Coming Out At 40, GOP County Commissioner Says “I Get To Be Myself”

A Republican county commissioner in Utah came out as gay to his constituents via social media video on Wednesday.

A Republican county commissioner in Utah came out as gay to his constituents via social media video on Wednesday.

“There’s no easy way to say this, I might as well just jump up and say it — I’m gay,” said Nathan Ivie in the video. “That’s my reality, and that’s what I need to talk to you about today.”

Ivie, a 40-year-old horse trainer, says he shared his first kiss with a boy when he was 9, survived a suicide attempt at 22, and has spent most of his life trying to come to terms with who he is.

“I diligently devoted myself to trying to cure myself, to heal myself,” said the soft-spoken LDS church member. “And doing all of the things that society and my faith-based institutions had taught me to do to cure myself — going on missions, getting married, etc., etc.”

He also shared that while he’s amicably separated from his wife of 13 years, he still considers her his best friend. And the couple are committed to raising their two children together.

In an interview, Ivie told local newspaper The Herald Extra his coming out was the result of a few factors.

First, he wants “the 22-year-old version of himself” out there to know things will be ok.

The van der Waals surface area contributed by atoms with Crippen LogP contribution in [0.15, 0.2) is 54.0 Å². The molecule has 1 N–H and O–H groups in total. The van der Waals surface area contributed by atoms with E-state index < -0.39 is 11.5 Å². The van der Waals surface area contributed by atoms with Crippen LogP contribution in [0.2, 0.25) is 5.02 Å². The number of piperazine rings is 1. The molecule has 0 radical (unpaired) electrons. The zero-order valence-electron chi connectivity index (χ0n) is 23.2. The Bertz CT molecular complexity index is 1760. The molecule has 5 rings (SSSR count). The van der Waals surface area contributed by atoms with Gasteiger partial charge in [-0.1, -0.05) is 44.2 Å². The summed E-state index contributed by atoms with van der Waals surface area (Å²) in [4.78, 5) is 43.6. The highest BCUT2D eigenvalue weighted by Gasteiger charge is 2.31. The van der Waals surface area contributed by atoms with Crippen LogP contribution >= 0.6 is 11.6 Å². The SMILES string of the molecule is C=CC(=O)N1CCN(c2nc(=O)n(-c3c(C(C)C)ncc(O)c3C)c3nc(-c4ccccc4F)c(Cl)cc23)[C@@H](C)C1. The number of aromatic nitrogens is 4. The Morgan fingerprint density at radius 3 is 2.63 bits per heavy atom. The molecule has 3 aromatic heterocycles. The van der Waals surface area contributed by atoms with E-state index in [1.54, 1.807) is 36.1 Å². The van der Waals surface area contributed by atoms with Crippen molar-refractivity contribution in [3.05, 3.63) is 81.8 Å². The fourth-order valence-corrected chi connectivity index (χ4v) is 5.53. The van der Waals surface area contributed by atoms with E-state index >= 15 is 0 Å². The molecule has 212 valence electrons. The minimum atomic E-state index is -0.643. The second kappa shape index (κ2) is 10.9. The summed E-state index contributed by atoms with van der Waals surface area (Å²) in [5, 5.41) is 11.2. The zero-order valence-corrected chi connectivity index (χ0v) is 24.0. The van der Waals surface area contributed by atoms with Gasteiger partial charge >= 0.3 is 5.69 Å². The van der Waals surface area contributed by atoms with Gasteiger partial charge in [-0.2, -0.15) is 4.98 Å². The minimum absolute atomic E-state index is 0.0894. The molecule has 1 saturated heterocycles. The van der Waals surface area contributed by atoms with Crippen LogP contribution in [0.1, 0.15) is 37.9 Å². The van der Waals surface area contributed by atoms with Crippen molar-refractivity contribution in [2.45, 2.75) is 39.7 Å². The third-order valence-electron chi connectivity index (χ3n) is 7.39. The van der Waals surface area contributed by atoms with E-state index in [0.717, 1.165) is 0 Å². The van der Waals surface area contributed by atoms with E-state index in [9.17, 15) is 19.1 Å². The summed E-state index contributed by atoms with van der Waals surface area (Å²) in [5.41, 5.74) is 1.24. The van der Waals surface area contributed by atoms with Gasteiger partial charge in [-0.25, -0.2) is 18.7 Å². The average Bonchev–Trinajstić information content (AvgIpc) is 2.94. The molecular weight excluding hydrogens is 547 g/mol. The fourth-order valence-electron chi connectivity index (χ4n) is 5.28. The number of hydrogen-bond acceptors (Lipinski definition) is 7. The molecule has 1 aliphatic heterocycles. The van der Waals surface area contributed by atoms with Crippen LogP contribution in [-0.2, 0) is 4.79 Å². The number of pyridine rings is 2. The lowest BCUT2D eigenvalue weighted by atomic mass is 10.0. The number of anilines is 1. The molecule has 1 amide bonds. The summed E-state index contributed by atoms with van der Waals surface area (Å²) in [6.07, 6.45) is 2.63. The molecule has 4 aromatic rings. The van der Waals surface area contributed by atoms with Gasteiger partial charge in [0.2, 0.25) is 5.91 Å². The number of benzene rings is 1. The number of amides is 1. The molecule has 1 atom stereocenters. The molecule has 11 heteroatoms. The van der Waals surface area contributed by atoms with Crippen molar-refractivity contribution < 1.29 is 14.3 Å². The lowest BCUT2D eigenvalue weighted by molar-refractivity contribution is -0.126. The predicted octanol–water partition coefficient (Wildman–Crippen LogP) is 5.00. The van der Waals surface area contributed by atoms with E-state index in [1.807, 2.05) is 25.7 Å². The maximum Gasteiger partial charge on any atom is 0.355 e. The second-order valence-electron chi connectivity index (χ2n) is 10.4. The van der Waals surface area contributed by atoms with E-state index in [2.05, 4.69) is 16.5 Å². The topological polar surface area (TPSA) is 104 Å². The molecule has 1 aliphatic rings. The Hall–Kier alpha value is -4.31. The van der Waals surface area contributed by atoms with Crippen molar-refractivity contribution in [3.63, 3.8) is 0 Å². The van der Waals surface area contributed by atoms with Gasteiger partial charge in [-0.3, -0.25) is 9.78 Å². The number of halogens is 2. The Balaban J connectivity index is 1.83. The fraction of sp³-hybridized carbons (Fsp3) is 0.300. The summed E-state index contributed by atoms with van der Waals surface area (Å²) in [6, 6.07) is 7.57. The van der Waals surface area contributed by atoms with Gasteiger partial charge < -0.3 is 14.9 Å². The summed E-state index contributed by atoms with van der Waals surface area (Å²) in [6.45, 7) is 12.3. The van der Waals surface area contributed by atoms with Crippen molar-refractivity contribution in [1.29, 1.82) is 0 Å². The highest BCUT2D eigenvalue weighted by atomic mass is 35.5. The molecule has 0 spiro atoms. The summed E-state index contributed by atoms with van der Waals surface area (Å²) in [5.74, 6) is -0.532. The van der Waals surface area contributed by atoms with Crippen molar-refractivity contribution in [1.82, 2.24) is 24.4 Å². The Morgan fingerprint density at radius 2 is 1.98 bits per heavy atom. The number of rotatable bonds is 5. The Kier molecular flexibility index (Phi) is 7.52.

“Obviously we have a problem in our community, especially in the LGBT community, of suicide,” he shared. “As someone who’s been there and pulled the trigger once: don’t.”

He also says that seeing two men holding hands on a river trail in Boise deeply affected him.

“It was just two regular human beings who loved each other who were walking holding hands as an intimate, caring couple, and that image really stuck with me for whatever reason,” he told the Herald Extra. “And that was probably one of the first times in my life I went, ‘Maybe I’m not screwed up. Maybe I’m not broken.’”

And last year, he found himself threatening to pull county funding for Provo’s Freedom Festival if LGBTQ groups weren’t allowed to participate in the annual 4th of July parade.

One of those groups was Encircle, a Provo nonprofit which works to prevent suicide among LGBTQ youth.

Ivie told the Herald Extrait was a difficult balancing act during that time advocating for Encircle and the other LGBTQ groups not to use the words, “Because I know.”

Openly gay former state Sen. Jim Dabakis took to Twitter to call Ivie an “ally.” Dabakis also sent a message to the county commissioner, “Welcome to an honest life, Nathan.”

Mayor Jackie Biskupski, Salt Lake City’s first openly gay mayor, also tweeted her support:

The first-term county commissioner, elected in 2016 in a staunchly conservative county, says that reaction to his announcement has been positive and that his coming out does not affect his view on conservative politics.